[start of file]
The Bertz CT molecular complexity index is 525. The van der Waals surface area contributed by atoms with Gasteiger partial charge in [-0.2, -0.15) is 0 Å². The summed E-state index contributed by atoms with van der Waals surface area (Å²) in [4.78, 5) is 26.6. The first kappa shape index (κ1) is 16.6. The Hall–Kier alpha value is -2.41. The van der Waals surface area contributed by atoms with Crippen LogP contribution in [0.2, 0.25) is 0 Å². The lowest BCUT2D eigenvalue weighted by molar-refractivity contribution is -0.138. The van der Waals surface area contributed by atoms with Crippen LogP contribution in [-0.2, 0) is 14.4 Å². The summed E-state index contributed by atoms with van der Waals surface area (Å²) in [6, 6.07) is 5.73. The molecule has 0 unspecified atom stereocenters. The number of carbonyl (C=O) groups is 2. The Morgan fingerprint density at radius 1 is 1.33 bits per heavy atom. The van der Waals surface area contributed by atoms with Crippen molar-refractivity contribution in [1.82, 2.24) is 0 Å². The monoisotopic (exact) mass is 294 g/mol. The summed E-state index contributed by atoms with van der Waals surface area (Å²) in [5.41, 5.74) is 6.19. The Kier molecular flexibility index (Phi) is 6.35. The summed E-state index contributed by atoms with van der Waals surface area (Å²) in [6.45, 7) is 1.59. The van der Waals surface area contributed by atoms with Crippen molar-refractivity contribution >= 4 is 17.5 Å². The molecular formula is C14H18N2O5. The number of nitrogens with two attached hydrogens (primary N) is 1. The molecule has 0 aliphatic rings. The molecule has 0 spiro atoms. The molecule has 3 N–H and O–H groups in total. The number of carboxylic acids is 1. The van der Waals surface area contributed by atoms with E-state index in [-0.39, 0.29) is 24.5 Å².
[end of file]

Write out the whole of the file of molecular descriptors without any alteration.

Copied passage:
The Bertz CT molecular complexity index is 525. The van der Waals surface area contributed by atoms with Gasteiger partial charge in [-0.2, -0.15) is 0 Å². The summed E-state index contributed by atoms with van der Waals surface area (Å²) in [4.78, 5) is 26.6. The first kappa shape index (κ1) is 16.6. The Hall–Kier alpha value is -2.41. The van der Waals surface area contributed by atoms with Crippen LogP contribution in [0.2, 0.25) is 0 Å². The lowest BCUT2D eigenvalue weighted by molar-refractivity contribution is -0.138. The van der Waals surface area contributed by atoms with Crippen LogP contribution in [-0.2, 0) is 14.4 Å². The summed E-state index contributed by atoms with van der Waals surface area (Å²) in [6, 6.07) is 5.73. The molecule has 0 unspecified atom stereocenters. The number of carbonyl (C=O) groups is 2. The Morgan fingerprint density at radius 1 is 1.33 bits per heavy atom. The van der Waals surface area contributed by atoms with Crippen molar-refractivity contribution in [1.82, 2.24) is 0 Å². The monoisotopic (exact) mass is 294 g/mol. The summed E-state index contributed by atoms with van der Waals surface area (Å²) in [5.41, 5.74) is 6.19. The Kier molecular flexibility index (Phi) is 6.35. The summed E-state index contributed by atoms with van der Waals surface area (Å²) in [6.45, 7) is 1.59. The van der Waals surface area contributed by atoms with Crippen molar-refractivity contribution >= 4 is 17.5 Å². The molecular formula is C14H18N2O5. The number of nitrogens with two attached hydrogens (primary N) is 1. The molecule has 0 aliphatic rings. The molecule has 0 spiro atoms. The molecule has 3 N–H and O–H groups in total. The number of carboxylic acids is 1. The van der Waals surface area contributed by atoms with E-state index in [-0.39, 0.29) is 24.5 Å².